Scandal and Miss Smith is my favorite of the first four Mills and Boon Regencies that Harlequin is reprinting this month. (See Marshall review for more details about this welcome development.) Its premise is one I always enjoy: the humanizing of a cold and distant hero by a most unlikely heroine. That the book has more than a bit of nicely done humor and a touch of danger is an additional plus.
Phoebe Smith has been governess to the Deverall brood for two years and she has had enough. Although she is quite fond of her charges, she realizes that an eighteen year old young gentleman and twin seventeen year old young ladies need someone to take them in hand, preferably their uncle, Sebastian, Lord Deverall. When his lordship refuses to
answer her letters, she takes matters into her own hands and brings Gerald, Theodosia and Cressida to London to turn them over to their guardian.
Phoebe’s initial meeting with Lord Deverall is not auspicious; he thinks she is a bird of paradise in disguise, sent to him by one of his friends. Sebastian sees beneath Phoebe’s governess’ drabness to see the lovely woman she is. He is intrigued and decides he wants to pursue the acquaintance. So he offers Phoebe a position as companion to his nieces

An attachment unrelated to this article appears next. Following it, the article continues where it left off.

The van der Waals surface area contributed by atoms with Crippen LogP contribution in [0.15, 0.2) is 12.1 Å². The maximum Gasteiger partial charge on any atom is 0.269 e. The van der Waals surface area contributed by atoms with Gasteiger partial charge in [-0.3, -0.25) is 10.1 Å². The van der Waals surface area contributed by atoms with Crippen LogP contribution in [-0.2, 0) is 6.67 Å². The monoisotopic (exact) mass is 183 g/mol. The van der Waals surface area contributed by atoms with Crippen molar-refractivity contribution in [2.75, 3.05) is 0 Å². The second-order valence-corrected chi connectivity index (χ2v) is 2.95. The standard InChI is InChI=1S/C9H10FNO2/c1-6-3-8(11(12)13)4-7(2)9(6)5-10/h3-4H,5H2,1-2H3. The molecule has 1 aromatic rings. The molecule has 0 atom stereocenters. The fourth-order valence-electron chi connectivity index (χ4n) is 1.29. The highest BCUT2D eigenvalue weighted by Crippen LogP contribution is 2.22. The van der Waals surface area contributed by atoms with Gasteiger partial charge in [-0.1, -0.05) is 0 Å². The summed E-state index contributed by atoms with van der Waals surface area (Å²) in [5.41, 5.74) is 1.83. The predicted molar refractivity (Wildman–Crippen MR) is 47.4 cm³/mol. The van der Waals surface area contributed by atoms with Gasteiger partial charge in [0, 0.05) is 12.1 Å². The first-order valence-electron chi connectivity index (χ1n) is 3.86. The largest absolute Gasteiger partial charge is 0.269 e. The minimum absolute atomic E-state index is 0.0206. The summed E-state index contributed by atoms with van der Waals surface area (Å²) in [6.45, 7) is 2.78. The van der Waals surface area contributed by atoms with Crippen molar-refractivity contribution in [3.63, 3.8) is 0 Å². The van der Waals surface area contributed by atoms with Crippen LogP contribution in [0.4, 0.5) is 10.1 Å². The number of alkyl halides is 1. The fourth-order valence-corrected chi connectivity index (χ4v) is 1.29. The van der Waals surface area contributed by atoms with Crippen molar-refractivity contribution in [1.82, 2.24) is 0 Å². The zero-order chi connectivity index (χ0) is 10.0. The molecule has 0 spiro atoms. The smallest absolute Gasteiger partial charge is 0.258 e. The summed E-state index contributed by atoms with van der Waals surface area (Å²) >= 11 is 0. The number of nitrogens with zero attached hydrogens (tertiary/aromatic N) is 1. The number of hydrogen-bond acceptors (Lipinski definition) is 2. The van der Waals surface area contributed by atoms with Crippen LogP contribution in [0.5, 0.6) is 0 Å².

while they are in London. Without a reference, Phoebe has no choice but to accept.
Sebastian had left England in disgrace as a young man, cast off by his family. He made his fortune in India and earned his own title. He has little interest in the well-being of his wards, his aunt, his cousin or much of anybody else. But Phoebe will not accept such selfishness. She forces him, against his will, to once again become involved. That his
nephew and especially his nieces have a penchant for getting into all sorts of scrapes makes disengagement impossible. But it is Phoebe’s blithe expectation that he shares her sentiments and his growing attachment to this lovely young woman which really brings him out of his shell.
It is great fun watching Sebastian fall in love with Phoebe. His original intentions are not necessarily honorable, but he soon realizes that she is an innocent and thus, off limits. But her charm and warmth beguile him and soon he realizes that she is the woman for him. Phoebe is not immune to Sebastian’s charms, but her lowly position and her
knowledge of a scandal in her family convince her that she cannot hope for marriage. Stolen kisses open to her a world of passion she has never known. But will there be a happy ending?
Byrne provides a cast of charming secondary characters. The Deverall siblings are high-spirited and prone to humorous pranks. Phoebe’s clerical suitor also adds some fun, as do the Deverall’s languid cousin and her poet suitor. Then there is the mystery of why Lord Crowhurst has such a strange interest in Phoebe.
Scandal and Miss Smith is a most enjoyable Regency romance. I hope Harlequin is planning to reprint lots and lots of Byrne’s stories.